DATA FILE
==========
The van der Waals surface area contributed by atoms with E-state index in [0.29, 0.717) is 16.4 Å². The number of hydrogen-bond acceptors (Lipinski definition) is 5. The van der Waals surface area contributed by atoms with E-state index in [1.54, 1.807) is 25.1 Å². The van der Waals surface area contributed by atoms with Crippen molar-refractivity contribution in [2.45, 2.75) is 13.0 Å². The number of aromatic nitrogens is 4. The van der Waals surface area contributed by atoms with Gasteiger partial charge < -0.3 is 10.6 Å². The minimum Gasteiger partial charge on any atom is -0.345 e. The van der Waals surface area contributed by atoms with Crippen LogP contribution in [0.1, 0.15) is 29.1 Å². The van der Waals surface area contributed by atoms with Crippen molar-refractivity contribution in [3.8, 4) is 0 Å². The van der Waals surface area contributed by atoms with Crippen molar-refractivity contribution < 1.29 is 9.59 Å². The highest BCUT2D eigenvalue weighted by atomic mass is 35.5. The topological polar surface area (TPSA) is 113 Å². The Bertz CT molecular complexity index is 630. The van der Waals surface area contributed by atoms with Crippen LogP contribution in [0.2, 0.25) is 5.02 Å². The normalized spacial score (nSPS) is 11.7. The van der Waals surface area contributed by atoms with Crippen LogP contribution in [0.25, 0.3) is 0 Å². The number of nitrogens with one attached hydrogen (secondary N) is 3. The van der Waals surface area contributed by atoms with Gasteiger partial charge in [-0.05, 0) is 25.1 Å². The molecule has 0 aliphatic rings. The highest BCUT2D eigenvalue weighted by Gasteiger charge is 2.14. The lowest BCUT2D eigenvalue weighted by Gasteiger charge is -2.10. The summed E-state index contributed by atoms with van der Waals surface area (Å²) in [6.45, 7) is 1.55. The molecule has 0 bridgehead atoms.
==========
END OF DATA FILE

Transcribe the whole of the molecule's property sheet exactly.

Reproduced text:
The van der Waals surface area contributed by atoms with E-state index in [0.29, 0.717) is 16.4 Å². The number of hydrogen-bond acceptors (Lipinski definition) is 5. The van der Waals surface area contributed by atoms with E-state index in [1.54, 1.807) is 25.1 Å². The van der Waals surface area contributed by atoms with Crippen molar-refractivity contribution in [2.45, 2.75) is 13.0 Å². The number of aromatic nitrogens is 4. The van der Waals surface area contributed by atoms with Gasteiger partial charge < -0.3 is 10.6 Å². The minimum Gasteiger partial charge on any atom is -0.345 e. The van der Waals surface area contributed by atoms with Crippen LogP contribution in [0.1, 0.15) is 29.1 Å². The van der Waals surface area contributed by atoms with Crippen molar-refractivity contribution in [3.8, 4) is 0 Å². The van der Waals surface area contributed by atoms with Crippen molar-refractivity contribution < 1.29 is 9.59 Å². The highest BCUT2D eigenvalue weighted by atomic mass is 35.5. The topological polar surface area (TPSA) is 113 Å². The Bertz CT molecular complexity index is 630. The van der Waals surface area contributed by atoms with Crippen LogP contribution in [0.2, 0.25) is 5.02 Å². The normalized spacial score (nSPS) is 11.7. The van der Waals surface area contributed by atoms with Crippen LogP contribution in [0.25, 0.3) is 0 Å². The number of nitrogens with one attached hydrogen (secondary N) is 3. The van der Waals surface area contributed by atoms with Gasteiger partial charge in [-0.05, 0) is 25.1 Å². The molecule has 0 aliphatic rings. The highest BCUT2D eigenvalue weighted by Gasteiger charge is 2.14. The lowest BCUT2D eigenvalue weighted by Gasteiger charge is -2.10. The summed E-state index contributed by atoms with van der Waals surface area (Å²) in [6.45, 7) is 1.55. The molecule has 0 bridgehead atoms.